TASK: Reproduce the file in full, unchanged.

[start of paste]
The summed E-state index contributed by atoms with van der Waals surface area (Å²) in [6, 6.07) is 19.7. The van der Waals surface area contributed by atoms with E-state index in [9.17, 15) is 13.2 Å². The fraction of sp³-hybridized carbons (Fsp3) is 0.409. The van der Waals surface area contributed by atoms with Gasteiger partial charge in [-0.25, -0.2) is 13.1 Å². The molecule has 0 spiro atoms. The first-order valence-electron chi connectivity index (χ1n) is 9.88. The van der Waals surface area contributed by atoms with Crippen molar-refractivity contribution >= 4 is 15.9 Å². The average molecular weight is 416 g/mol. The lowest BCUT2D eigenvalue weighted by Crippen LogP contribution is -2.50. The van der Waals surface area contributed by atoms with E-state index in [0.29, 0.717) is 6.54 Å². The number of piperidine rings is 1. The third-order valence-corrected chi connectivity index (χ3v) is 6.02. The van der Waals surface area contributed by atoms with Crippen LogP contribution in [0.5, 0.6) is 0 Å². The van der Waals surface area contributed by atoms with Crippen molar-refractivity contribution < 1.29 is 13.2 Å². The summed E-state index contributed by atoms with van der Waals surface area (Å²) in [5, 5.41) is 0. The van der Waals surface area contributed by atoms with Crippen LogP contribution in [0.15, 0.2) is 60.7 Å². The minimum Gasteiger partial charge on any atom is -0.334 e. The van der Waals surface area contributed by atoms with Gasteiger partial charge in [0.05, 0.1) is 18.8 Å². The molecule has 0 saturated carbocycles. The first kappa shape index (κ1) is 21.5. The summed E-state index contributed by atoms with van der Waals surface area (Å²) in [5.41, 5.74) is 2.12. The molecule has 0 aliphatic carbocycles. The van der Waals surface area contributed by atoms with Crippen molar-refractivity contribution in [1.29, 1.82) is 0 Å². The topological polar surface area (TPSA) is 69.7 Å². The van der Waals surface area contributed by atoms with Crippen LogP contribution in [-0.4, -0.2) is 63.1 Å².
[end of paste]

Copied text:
The summed E-state index contributed by atoms with van der Waals surface area (Å²) in [6, 6.07) is 19.7. The van der Waals surface area contributed by atoms with E-state index in [9.17, 15) is 13.2 Å². The fraction of sp³-hybridized carbons (Fsp3) is 0.409. The van der Waals surface area contributed by atoms with Gasteiger partial charge in [-0.25, -0.2) is 13.1 Å². The molecule has 0 spiro atoms. The first-order valence-electron chi connectivity index (χ1n) is 9.88. The van der Waals surface area contributed by atoms with Crippen molar-refractivity contribution >= 4 is 15.9 Å². The average molecular weight is 416 g/mol. The lowest BCUT2D eigenvalue weighted by Crippen LogP contribution is -2.50. The van der Waals surface area contributed by atoms with E-state index in [0.29, 0.717) is 6.54 Å². The number of piperidine rings is 1. The third-order valence-corrected chi connectivity index (χ3v) is 6.02. The van der Waals surface area contributed by atoms with Crippen LogP contribution in [0.5, 0.6) is 0 Å². The van der Waals surface area contributed by atoms with Crippen molar-refractivity contribution < 1.29 is 13.2 Å². The summed E-state index contributed by atoms with van der Waals surface area (Å²) in [5, 5.41) is 0. The van der Waals surface area contributed by atoms with Crippen LogP contribution in [0.15, 0.2) is 60.7 Å². The minimum Gasteiger partial charge on any atom is -0.334 e. The van der Waals surface area contributed by atoms with Gasteiger partial charge in [0.05, 0.1) is 18.8 Å². The molecule has 0 saturated carbocycles. The first kappa shape index (κ1) is 21.5. The summed E-state index contributed by atoms with van der Waals surface area (Å²) in [5.41, 5.74) is 2.12. The molecule has 0 aliphatic carbocycles. The van der Waals surface area contributed by atoms with Crippen molar-refractivity contribution in [1.29, 1.82) is 0 Å². The topological polar surface area (TPSA) is 69.7 Å². The van der Waals surface area contributed by atoms with Crippen LogP contribution in [-0.4, -0.2) is 63.1 Å².